Saturday, October 02, 2004

A Detailed Plan For Iraq?

Throughout the campaign, the media have demanded that John Kerry detail a strategy for dealing with Iraq. Never mind that the situation has changed dramatically, month-by-month, throughout the campaign. Never mind that even if it were possible to propose a "perfect solution" for today's situation, that solution would be hopelessly out-of-date by January. Never mind that, no matter what the plan, the Bush Campaign would ridicule any element that it could not coopt. (That led to the recent pecularity, following Kerry's first clear speech on an Iraq plan, in which the unreflective Bush Campaign declared through parallel statements to the media, "His ideas are the same as ours" and "He's advocating 'defeat and retreat'".) Never mind that no similar demand has been made of the Bush Campaign.

I'll give David Ignatius this much - at least he's breaking with the nonsensical pattern of demanding the challenger to outline precisely what he would do in Iraq while failing to make any similar demand of the Bush Campaign. But any person who can assert,
The coming offensive in Fallujah could be the bloodiest combat that U.S. forces have faced yet in Iraq. Worse, it could push interim Prime Minister Ayad Allawi's fragile interim government toward the breaking point. One early warning sign was this week's comment by interim President Ghazi Yawar, a Sunni Muslim, criticizing recent U.S. airstrikes on Fallujah as "collective punishment." It was Yawar's threat to quit the interim government last April that helped halt the previous U.S. offensive in Fallujah.
has to also know that a strategy for the present situation in Iraq, let alone an exit strategy, could be dramatically changed by the success or failure of such a venture - and that even a military success could result in a profound setback if it inspires the collapse of the Allawi government, broadens the "resistance", or prevents elections.

Ignatius continues,
If you try to put yourself in the boots of a U.S. soldier in Iraq, what you want to know from the candidates is: Can we win this thing, and if not, how can we get out? Unfortunately, the debate didn't really illuminate those essential questions. The most difficult days in Iraq may well lie ahead, but neither candidate has leveled with the country about how severe that test will be, or what fallback plans he has if his assumptions prove overly optimistic.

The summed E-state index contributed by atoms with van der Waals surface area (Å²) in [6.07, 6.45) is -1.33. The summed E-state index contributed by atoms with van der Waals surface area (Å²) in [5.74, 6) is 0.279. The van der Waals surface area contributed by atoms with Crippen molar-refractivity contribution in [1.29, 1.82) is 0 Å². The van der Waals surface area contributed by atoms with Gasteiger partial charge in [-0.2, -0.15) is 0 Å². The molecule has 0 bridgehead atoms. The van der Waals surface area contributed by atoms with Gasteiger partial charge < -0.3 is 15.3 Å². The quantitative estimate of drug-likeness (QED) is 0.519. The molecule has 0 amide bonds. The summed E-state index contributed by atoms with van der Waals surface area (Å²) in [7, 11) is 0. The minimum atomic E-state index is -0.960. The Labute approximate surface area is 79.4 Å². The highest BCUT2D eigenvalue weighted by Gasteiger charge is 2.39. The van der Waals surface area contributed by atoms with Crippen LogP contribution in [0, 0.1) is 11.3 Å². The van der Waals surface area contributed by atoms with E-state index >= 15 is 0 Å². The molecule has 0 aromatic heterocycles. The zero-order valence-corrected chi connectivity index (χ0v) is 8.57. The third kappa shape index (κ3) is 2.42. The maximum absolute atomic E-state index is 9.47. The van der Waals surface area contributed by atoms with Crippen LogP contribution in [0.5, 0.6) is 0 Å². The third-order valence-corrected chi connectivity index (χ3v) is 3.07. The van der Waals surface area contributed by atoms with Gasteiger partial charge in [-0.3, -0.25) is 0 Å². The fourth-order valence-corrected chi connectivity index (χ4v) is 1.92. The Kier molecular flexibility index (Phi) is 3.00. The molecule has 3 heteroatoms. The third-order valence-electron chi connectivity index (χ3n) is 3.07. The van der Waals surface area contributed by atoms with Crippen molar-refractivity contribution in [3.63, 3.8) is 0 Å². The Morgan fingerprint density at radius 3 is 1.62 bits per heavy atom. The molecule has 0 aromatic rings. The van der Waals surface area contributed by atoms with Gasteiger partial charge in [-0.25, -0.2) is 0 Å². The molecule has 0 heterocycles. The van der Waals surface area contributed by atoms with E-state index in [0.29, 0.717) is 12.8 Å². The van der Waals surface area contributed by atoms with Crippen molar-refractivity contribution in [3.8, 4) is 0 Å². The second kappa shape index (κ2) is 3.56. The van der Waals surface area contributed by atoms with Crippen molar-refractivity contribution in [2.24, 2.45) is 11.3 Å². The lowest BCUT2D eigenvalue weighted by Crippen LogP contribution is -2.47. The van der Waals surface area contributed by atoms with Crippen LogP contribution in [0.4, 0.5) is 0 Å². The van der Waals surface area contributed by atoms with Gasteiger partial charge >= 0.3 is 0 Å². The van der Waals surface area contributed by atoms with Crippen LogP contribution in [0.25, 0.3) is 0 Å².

The questions are not entirely unfair, but Ignatius again ignores the fact that what might work today might not work tomorrow, let alone next month. The answer to "can we win this thing" seemed a bit different when Bush was strutting beneath his "Mission Accomplished" banner than it does today - and the colossal mistakes made since that time make it much less likely that we will achieve the results we most desire. Then, "winning" was defined as creating a stable nation with a secular, democratic government. Today, "winning" seems to be defined as achieving stability, preventing civil war, and creating a government that is not hostile to western interests. Would Ignatius call a plan to achieve that end a plan for victory?

Bush, the person in the best position to provide the type of answers Ignatius demands, won't provide them. His answers would be an admission of the failure of his central promises in the "liberation" of Iraq, and would also reveal that he has no "exit strategy". And his campaign can't simultaneously accuse Kerry of "defeat and retreat" while simultaneously proposing Bush's plan for doing precisely what he ridicules.

Bush would love for Kerry to paint a strategic picture on Iraq that addresses the present realities. "See how negative and pessimistic he is. Defeat and retreat. He's setting back our interests in the region." Columnists like Ignatius need to place the onus on the Bush Administration to announce its plan - to which the Kerry camp could then be called upon to respond with what it would do differently. And Bush knows that had he clearly enunciated his plan for Iraq and "exit strategy", he would have had to update the plan so frequently as to be (in his parlance) the quintessential flip-flopper, or would have had to repeatedly admit failure. Or both.

Perhaps, before being allowed to write columns like this, columnists like Ignatius should be required to propose their own plans to achieve victory in Iraq, and their ideas of a viable exit strategy. Perhaps such a demand would be the only thing that would wake them up to the realities of the situation, and why their demands are rather silly.

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